Role Reversal: The Feds vs. Arizona

By Paul Greenberg

http://www.JewishWorldReview.com | The administration's lawsuit against the State of Arizona for attempting to stem the tide of illegal immigrants across its southern border isn't just an exercise in litigation. It's an exercise in irony.

For once upon a sad time, namely the bad old days in these Southern latitudes, states systematically denied a large class of their citizens the equal protection of the laws, denying their rights and, when challenged, waving the banner of States' Rights to cover the mistreatment of their own citizens.

The federal government was bound by law and conscience to step into that vacuum of law, and protect the privileges and immunities of all its citizens, to use the language of the Fourteenth Amendment. And it finally did so. The happy result is that the evils of racial segregation enforced by state law, and defended by various and distinguished advocates, is now a thing of the past.

Now the legal positions are reversed. It is the federal government that has long neglected its duty to secure the country's border, and so protect its citizens -- especially in states like Arizona. So state governments are trying to fill that vacuum. And it is the federal government, waving the Supremacy Clause of the Constitution, that seeks to divert attention from its own failure to enforce the laws of the United States.

For connoisseurs of irony, a sage observer once noted, politics is a virtual banquet

Of course, the U.S. Department of Justice is suing the supposedly sovereign State of Arizona. It's so much easier to file suit than to secure the country's border.

The flood of intruders crossing that broken border represents a danger to the life, liberty and property of Arizona's citizens -- especially when the trade in illegal drugs runs through the Grand Canyon state. That geological wonder isn't the only prominent hole in Arizona; its porous border with Mexico is another.

Nor is Arizona the only state struggling with illegal immigration, which has become a national phenomenon. It's just more intense in places like Arizona, California and Texas. But because it's a national issue, does that mean illegal immigration can only be tackled by the national government -- and states need to butt out?

At this point, the thought might occur to a simple layman unlearned in the law that, just because something is a federal problem, like anything from illegal drugs to kidnapping, doesn't mean it's only a federal problem. States have passed a multitude of their own laws against various crimes. Why not illegal entry?

Does being in this country illegally mean you can't be in any of its states illegally? You'd probably have to be a licensed lawhead to defend a position like that -- it defies common sense -- but there's no shortage of lawyers in Washington.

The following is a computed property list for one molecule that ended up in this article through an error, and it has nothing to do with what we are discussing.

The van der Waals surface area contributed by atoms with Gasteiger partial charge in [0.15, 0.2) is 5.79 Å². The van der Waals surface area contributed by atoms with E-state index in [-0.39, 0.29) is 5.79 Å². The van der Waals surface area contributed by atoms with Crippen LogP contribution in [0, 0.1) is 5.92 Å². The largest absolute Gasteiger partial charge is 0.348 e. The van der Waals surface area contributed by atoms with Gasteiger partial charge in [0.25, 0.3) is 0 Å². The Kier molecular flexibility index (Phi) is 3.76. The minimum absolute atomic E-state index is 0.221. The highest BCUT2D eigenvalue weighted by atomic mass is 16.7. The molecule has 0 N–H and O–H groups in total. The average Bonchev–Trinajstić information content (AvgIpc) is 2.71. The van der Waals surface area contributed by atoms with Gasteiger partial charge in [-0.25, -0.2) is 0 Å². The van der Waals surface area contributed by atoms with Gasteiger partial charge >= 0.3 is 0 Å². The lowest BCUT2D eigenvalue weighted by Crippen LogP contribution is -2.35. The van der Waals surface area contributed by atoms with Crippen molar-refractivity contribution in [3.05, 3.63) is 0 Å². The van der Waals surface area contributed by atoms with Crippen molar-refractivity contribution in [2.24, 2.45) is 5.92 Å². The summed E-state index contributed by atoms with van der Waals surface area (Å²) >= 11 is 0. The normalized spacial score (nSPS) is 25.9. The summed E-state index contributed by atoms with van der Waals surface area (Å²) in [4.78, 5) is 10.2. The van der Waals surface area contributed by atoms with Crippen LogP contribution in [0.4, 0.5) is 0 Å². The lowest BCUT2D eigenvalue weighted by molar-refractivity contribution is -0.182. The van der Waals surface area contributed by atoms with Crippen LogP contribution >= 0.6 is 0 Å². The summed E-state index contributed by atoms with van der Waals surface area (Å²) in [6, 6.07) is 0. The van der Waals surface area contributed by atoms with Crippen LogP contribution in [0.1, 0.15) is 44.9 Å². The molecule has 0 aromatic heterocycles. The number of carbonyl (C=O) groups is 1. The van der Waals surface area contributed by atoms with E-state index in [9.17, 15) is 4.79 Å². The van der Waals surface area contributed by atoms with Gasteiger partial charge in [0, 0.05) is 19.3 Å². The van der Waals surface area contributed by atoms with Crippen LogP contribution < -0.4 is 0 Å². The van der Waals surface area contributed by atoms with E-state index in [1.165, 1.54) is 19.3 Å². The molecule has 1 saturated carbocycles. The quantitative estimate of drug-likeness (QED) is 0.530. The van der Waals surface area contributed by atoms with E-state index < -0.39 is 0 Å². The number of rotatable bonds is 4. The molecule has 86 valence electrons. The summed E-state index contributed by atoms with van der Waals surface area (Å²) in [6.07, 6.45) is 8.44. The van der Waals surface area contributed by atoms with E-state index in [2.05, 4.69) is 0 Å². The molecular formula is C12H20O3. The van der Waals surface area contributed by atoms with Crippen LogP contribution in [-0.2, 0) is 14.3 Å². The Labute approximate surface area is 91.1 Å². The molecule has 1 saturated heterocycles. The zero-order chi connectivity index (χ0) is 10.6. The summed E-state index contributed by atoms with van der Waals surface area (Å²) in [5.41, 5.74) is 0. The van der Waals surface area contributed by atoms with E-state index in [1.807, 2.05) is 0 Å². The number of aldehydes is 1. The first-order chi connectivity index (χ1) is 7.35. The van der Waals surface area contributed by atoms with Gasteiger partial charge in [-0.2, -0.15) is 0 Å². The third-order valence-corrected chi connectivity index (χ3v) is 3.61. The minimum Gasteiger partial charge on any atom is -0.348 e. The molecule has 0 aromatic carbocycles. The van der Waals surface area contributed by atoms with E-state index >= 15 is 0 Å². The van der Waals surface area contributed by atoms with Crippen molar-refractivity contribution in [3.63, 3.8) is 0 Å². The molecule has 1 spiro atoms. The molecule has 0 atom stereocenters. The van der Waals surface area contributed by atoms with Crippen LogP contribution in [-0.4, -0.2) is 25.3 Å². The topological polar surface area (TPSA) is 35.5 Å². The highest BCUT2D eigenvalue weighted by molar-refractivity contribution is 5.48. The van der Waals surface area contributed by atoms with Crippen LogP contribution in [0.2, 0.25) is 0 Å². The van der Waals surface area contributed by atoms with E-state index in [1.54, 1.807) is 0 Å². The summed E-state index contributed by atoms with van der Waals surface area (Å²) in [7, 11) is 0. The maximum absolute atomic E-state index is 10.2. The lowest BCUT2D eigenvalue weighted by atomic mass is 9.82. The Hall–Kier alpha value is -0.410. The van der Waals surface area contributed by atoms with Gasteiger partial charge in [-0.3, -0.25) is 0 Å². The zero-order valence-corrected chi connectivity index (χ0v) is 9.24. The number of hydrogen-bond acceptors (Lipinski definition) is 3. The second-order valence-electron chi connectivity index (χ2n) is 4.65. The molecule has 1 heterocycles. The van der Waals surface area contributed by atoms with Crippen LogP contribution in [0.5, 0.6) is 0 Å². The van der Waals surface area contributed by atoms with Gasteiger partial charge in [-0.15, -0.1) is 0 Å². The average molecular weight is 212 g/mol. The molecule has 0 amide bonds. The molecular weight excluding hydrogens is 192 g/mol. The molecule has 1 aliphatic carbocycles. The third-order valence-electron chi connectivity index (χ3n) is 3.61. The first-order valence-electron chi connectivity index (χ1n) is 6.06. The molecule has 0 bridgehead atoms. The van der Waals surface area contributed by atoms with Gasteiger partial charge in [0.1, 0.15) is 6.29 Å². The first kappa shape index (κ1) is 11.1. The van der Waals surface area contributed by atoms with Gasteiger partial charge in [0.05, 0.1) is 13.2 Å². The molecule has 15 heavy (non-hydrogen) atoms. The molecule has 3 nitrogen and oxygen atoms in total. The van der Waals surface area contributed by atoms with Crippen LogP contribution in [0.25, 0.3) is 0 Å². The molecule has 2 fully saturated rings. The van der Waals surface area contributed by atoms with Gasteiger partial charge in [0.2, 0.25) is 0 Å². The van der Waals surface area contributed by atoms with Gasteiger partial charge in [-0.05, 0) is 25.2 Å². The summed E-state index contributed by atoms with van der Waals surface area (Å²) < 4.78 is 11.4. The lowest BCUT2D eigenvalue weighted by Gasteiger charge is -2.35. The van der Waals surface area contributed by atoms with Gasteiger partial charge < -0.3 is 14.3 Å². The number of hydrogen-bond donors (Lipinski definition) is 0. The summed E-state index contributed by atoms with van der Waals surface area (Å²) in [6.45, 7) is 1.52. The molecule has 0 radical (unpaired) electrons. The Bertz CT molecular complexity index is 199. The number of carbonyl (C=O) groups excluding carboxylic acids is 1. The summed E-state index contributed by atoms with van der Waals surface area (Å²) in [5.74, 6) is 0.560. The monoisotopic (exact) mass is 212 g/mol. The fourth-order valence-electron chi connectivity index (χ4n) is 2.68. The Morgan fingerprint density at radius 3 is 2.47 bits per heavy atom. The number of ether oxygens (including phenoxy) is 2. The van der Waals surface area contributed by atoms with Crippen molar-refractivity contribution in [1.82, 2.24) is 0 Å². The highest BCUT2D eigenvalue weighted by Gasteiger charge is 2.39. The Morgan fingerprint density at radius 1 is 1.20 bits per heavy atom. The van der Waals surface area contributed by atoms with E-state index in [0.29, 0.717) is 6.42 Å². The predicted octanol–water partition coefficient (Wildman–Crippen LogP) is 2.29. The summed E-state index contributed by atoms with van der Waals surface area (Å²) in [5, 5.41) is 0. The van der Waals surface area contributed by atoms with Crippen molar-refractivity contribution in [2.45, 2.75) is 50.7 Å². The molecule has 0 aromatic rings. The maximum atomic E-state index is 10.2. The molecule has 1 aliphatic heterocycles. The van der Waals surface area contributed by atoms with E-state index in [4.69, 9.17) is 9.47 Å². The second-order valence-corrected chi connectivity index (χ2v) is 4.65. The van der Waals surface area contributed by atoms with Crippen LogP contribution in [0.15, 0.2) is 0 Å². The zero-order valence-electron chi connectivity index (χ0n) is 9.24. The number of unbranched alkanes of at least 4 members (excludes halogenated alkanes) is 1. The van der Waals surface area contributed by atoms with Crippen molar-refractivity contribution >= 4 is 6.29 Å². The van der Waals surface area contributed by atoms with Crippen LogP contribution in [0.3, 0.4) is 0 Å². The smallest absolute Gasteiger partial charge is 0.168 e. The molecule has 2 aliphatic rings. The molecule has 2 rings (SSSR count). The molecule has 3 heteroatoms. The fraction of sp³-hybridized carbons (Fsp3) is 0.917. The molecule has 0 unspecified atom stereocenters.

Of all the many crimes that are both federal and state in this system of dual sovereignty, why has the administration chosen to make this one an exclusively federal preserve? Can it be because the other crimes don't have so great a body of voters who'd like to ignore it?

With this Supreme Court's command of the law, or lack thereof, the feds stand a good chance of prevailing when trial comes to appeal. Because of the intricacies of constitutional law, the border between state and federal jurisdiction when it comes to immigration law may be as vague as Arizona's own border. And the feds may manage to assert an exclusive jurisdiction over it -- when they're not asking state and local authorities for help.

At the moment the administration is bringing its full arsenal of doublespeak to bear against the state -- and people -- of Arizona. For example, the feds' brief asserts: "In our constitutional system, the federal government has pre-eminent authority to regulate immigration matters."

But can anyone seriously maintain that the federal government has exercised that authority along the no-man's land that is much of the country's southern border? Instead, it has let a vacuum of law and order develop there, and the results have been all too predictable. Is it any wonder Arizona has sought to fill that vacuum?

What the feds are really saying is that Washington has pre-eminent authority not to regulate immigration matters. Or can anyone with eyes to see believe immigration along the border is now well regulated?

It's interesting, and revealing, that not even the Department of Justice bases its case against Arizona's new law on the claim that it's just a legalized form of racial profiling. That's been the biggest complaint of those who can't have read the state law in question, or have chosen to ignore it.

The law actually bars profiling: "A law enforcement official or agency of this state or a county, city, town or other political subdivision of this state may not consider race, color or national origin...."

No wonder the feds have chosen to make this a case of federal vs. state jurisdiction rather than one involving ethnic discrimination. Because there is no evidence that it does. Instead, Arizona's sin is that it is trying to enforce the law. Which is more than the federal government has been able to do.

Paul Greenberg Archives